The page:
Eva Schloss, playmate of Anne Frank, shares story of survival

(L-R) Eva Schloss, third from left, receives a proclamation in her honor from Tucson Mayor Jonathan Rothschild at Tucson High Magnet School Feb. 18. Flanking them are Chabad Tucson's Rabbi Yehuda Ceitlin and Feigie Ceitlin (left) and Rabbi Yossie Shemtov and Chanie Shemtov. (Britta Van Vranken Photography)

One of 10 films on the March 4 Academy Awards shortlist for best short documentary is “116 Cameras.” It is a behind-the-scenes look at how filmmakers preserve Holocaust survivors’ memories in testimony. Featuring Eva Schloss, it uses “New Dimensions in Testimony” technology and interactive, 3-D, holographic imagery.

It wasn’t a hologram that traveled from London, England, to Tucson to share her powerful story of survival and triumph. Schloss, author, peace activist, humanitarian and international speaker, was live and in person for remarks Sunday at Tucson High Magnet School, hosted by Chabad Tucson.

Schloss brought a true message of tikkun olam (repairing the world) to an audience of 1,140. The childhood friend and posthumous stepsister of Anne Frank said, “We are one human race and we need to take care of each other. That’s really my message to all of you. All religions want peace and harmony and a decent life. If we would just keep the 10 commandments we would have the most perfect world.”

Her 45 minutes of remarks unfolded in an on-stage interview conducted by KOLD News 13 evening news anchor Dan Marries, who had to stay on his toes to keep up with the feisty 83-year-old. The evening took guests back in time to relive the tragedies of World War II, arrests and evacuations to death camps, torture, loss and survival. But Schloss noted, “I’m not here to dwell on the past. I’m here to focus on the future.”

When Marries asked about forgiveness after loss of family, starvation, maltreatment and torture, Schloss said she could not forgive those evil ones who killed a whole people, mentioning Josef Mengele, Adolf Eichmann, Joseph Goebbels and Adolf Hitler. “That’s why I am talking about anti-war. It changed the whole character of people. We’ve been given a beautiful world and we have to treasure it, our neighbors and our friends who are different than us, and respect others.”

Schloss was born Eva Geiringer in Vienna, Austria in 1929. When Hitler annexed Austria in 1938, Schloss immigrated with her parents and brother to Belgium and later Amsterdam in 1940. She played in the Merwedeplein neighborhood square with Anne Frank before her family was forced into hiding in 1942. Hiding with other Jews for two years, they depended on the kindness of the Dutch resistance for their survival.

Betrayed by a Dutch Nazi nurse and captured on her 15th birthday, Schloss spent nine months in the Birkenau women’s camp at Auschwitz, one of 300 Nazi death camps, she says. The last time she was together with her whole family was in the box car transporting them with 80 other people to the camp.

She lost her father and brother in the camp shortly before the war’s end. “The whole point of the process was the de-humanization of us. It was very miserable. A lot of survival was luck. And you had to have the will to live.  Only through a strong mind and hope, you could make it. When we were liberated by the Russians and they shared their bread and water with us, I cried.  That was a kind, human action,” Schloss recalls. Evacuated with her mother to Russia, they eventually were repatriated to Holland in 1945.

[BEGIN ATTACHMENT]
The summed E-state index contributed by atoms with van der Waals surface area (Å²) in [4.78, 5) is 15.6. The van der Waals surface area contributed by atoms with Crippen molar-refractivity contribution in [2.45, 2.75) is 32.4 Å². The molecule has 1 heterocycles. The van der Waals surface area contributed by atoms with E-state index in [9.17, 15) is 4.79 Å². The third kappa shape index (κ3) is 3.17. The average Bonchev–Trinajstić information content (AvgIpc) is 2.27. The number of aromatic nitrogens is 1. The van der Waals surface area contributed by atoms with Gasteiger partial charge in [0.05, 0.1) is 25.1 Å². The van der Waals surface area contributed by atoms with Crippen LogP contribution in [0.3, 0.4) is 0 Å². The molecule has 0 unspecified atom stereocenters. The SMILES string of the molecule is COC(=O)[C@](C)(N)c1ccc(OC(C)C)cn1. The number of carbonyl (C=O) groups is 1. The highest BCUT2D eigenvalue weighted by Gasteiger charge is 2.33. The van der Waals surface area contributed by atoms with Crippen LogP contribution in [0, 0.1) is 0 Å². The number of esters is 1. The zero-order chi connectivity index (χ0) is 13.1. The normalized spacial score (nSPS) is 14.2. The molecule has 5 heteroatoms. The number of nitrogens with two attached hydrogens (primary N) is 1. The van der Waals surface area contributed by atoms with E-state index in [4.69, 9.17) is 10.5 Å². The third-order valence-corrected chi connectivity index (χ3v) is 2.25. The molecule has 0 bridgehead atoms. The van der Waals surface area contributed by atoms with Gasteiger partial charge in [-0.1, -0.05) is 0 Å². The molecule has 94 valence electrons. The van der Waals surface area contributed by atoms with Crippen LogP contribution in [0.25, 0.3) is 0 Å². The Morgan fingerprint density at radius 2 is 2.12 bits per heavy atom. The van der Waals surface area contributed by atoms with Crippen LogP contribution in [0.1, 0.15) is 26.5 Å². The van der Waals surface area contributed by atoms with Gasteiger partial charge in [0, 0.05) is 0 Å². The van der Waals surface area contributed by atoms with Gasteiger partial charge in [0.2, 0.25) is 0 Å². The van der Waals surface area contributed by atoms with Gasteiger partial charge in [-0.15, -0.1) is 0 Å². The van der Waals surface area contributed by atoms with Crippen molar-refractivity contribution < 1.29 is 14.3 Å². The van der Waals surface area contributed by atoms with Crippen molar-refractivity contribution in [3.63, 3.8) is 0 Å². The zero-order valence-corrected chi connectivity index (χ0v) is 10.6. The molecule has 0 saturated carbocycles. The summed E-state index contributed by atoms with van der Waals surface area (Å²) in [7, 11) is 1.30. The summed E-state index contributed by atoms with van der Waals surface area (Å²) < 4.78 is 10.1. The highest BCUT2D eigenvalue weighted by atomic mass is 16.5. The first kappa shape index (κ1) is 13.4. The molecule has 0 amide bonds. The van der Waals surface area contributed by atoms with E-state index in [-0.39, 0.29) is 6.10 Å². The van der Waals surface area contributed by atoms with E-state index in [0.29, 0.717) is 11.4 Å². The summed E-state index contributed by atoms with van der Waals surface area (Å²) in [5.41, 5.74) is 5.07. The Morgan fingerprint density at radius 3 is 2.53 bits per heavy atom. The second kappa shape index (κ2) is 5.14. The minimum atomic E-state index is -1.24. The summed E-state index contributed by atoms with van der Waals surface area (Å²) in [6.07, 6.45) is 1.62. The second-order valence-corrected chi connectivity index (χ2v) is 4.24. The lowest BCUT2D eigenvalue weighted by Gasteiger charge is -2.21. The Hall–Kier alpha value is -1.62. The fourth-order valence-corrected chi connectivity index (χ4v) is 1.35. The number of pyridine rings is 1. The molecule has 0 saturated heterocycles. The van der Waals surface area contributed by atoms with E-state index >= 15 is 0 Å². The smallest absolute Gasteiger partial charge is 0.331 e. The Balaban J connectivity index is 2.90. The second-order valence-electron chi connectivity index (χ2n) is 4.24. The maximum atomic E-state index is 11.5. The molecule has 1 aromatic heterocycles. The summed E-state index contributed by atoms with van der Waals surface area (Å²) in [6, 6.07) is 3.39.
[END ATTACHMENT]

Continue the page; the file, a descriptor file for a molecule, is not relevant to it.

When Anne Frank’s father Otto returned to Amsterdam after the war, he looked up his old neighbors, the Geiringers. With great reverence, he shared Anne’s diary with them. He was surprised by the wisdom with which Anne had written, but it didn’t surprise Eva. They were “all cooped up with each other” for two years, she said. “Otto had plenty of time to share his wisdom with his daughter.” At the time, Schloss didn’t think much of her friend Anne’s diary; she was too wrapped up in her own misery.

Once a photographer, Otto could no longer bear to take photographs. He taught Schloss how to use a Leica camera and gave it to her. Moving to London in 1951 to train and work as a professional photographer, she met Zvi Schloss and married him in 1952. The following year, her mother wed Otto Frank.

It was 40 years after the war before Schloss could begin to share her story. She’s since written three books — “After Auschwitz”, “Eva’s Story,” and “The Promise” — spoken to more than a thousand audiences, and collaborated with playwright James Still on “And Then They Came for Me: Remembering the World of Anne Frank,” an educational play about four teenagers in the Holocaust. She is a trustee of the Anne Frank Educational Trust, U.K. She has two children with her late husband and three grandchildren.

Tucson Mayor Jonathan Rothschild was on hand to present a proclamation from the city council declaring Feb. 18, 2018, as Eva Schloss Day in Tucson, a day against bias, prejudice and hatred.

The event was three years in the making for Chabad Tucson. The original venue at the Jewish Community Center sold out at 700 tickets and organizers scrambled to relocate to the larger Tucson High auditorium. The evening concluded with a crowded book signing and photo session with the speaker.

The documentary “116 Cameras” can be viewed at nytimes.com/videos/op-docs, in the season 6 archives.